The Colonel and the Bee is a Victorian Age adventure novel about a young acrobat who meets a larger-than-life explorer and the journey they go on together. The idea for the book was as simple as people flying around in a hot air balloon, getting into adventures, and the characters and themes followed.
What’s your writing day like, where do you like to write and do you have any writing rituals?
I try to write every day (though admittedly little on Sundays). I write in coffee shops because there are too many distractions at home. I wouldn’t say I have any real rituals other than a cold brew or iced tea, and I’ll either listen to the ambience of the space or something instrumental in my headphones to really focus in.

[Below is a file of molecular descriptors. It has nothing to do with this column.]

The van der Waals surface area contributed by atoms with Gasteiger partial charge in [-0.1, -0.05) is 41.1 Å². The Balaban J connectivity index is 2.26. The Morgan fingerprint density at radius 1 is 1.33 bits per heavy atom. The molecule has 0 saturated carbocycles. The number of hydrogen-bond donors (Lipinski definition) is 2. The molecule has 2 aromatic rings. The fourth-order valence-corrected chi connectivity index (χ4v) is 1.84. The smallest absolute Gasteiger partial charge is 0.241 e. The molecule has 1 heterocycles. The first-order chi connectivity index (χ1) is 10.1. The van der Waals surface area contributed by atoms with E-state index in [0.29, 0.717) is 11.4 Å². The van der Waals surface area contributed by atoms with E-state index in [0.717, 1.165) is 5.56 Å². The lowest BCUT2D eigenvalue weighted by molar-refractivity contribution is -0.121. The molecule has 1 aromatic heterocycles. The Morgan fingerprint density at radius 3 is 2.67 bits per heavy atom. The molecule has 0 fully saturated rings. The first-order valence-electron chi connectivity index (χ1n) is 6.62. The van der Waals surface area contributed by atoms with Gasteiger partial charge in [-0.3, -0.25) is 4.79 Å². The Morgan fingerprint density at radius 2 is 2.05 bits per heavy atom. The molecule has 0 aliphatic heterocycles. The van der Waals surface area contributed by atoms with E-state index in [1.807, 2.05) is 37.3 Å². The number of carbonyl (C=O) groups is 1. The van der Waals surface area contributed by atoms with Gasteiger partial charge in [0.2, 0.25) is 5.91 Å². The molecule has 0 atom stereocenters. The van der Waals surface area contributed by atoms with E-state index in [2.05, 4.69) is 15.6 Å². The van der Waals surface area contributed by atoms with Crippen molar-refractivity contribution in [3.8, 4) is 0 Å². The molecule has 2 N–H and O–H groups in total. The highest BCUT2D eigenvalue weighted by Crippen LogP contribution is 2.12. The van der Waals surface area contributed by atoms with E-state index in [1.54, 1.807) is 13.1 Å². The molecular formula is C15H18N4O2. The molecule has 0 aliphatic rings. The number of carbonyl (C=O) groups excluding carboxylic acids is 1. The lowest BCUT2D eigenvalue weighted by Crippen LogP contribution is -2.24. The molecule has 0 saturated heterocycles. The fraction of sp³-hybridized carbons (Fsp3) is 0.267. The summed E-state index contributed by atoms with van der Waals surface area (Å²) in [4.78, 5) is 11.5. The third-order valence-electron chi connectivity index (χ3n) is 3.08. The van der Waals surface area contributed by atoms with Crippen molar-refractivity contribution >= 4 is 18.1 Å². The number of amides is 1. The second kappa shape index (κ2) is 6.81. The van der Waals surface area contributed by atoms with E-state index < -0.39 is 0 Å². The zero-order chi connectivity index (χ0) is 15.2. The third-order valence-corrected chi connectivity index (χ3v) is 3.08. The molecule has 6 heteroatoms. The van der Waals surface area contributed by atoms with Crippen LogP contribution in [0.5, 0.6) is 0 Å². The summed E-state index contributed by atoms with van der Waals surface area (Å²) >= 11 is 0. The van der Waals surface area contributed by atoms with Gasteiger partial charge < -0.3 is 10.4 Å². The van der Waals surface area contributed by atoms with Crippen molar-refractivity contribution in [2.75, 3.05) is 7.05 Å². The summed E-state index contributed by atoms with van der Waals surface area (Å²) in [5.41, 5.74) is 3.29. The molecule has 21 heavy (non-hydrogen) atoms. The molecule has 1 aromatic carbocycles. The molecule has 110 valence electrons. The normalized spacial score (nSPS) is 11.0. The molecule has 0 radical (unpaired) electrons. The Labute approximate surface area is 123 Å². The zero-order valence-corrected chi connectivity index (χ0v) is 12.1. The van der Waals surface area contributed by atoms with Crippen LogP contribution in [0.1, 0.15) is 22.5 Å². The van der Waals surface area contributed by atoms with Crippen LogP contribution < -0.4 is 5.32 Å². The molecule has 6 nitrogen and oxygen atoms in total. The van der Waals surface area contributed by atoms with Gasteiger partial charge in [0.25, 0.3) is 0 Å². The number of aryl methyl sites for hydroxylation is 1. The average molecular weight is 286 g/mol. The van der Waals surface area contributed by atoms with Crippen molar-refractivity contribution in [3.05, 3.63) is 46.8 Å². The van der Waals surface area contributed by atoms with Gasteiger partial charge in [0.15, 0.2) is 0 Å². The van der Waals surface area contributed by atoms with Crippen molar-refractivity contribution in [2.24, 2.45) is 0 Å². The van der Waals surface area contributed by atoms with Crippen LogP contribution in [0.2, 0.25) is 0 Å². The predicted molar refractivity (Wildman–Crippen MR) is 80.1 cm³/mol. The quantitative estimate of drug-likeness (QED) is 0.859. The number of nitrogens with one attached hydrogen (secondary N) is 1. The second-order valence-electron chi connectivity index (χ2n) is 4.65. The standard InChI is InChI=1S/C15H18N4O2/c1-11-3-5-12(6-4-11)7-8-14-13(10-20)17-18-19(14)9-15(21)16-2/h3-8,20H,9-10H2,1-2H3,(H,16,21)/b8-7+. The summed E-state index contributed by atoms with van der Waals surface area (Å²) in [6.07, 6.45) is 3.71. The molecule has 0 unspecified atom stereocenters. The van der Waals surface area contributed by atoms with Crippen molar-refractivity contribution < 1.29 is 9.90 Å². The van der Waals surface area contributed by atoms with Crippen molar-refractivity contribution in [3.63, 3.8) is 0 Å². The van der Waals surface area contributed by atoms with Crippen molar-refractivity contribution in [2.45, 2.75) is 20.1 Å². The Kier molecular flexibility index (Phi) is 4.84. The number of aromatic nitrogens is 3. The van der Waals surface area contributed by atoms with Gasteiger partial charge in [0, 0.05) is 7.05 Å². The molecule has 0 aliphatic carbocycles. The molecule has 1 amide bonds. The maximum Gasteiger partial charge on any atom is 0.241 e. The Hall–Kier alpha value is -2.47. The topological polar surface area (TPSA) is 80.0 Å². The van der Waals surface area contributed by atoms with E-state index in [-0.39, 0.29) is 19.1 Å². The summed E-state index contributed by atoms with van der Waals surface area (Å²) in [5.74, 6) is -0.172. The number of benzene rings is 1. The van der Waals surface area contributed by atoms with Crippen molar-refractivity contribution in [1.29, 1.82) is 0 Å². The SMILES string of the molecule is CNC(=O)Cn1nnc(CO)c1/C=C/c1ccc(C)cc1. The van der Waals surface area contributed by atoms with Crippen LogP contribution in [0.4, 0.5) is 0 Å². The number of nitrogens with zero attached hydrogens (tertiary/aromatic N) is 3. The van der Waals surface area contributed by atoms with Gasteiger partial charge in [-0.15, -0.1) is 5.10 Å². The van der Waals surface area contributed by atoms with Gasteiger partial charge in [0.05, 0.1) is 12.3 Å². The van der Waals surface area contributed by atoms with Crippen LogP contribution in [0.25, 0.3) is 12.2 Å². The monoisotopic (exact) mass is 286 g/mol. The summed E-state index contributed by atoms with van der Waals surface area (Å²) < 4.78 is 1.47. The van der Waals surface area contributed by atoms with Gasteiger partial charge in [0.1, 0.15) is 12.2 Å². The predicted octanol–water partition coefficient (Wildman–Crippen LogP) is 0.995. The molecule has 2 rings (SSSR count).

Can you tell me a little about your writing process from idea to final edit?
I always have a long phase of gathering material for a particular idea, and once that becomes enough for an outline, make a fairly general outline. Whenever the schedule allows, the outline goes into a first draft (which usually takes a few weeks). Then it’s many rounds of rewriting, outside feedback, and whatever else is necessary to get the book out.
What music would feature on a playlist for this novel?
Any kind of whimsical classical music. The soundtrack for the movie The Brothers Bloom might work.
What is more important when writing a novel, character or plot?
I think it depends on the particular novel. Stories that are more firmly rooted in genre will probably have a more plot-dependent execution because there are certain reader expectations, but if something is a little more literary or unconventional, character might take the lead. The boring but true answer is that both are simultaneously the most important, and in some ways inseparable if done correctly.
How do you approach creating a character?by
Novel Kicks is a blog for story tellers and book lovers.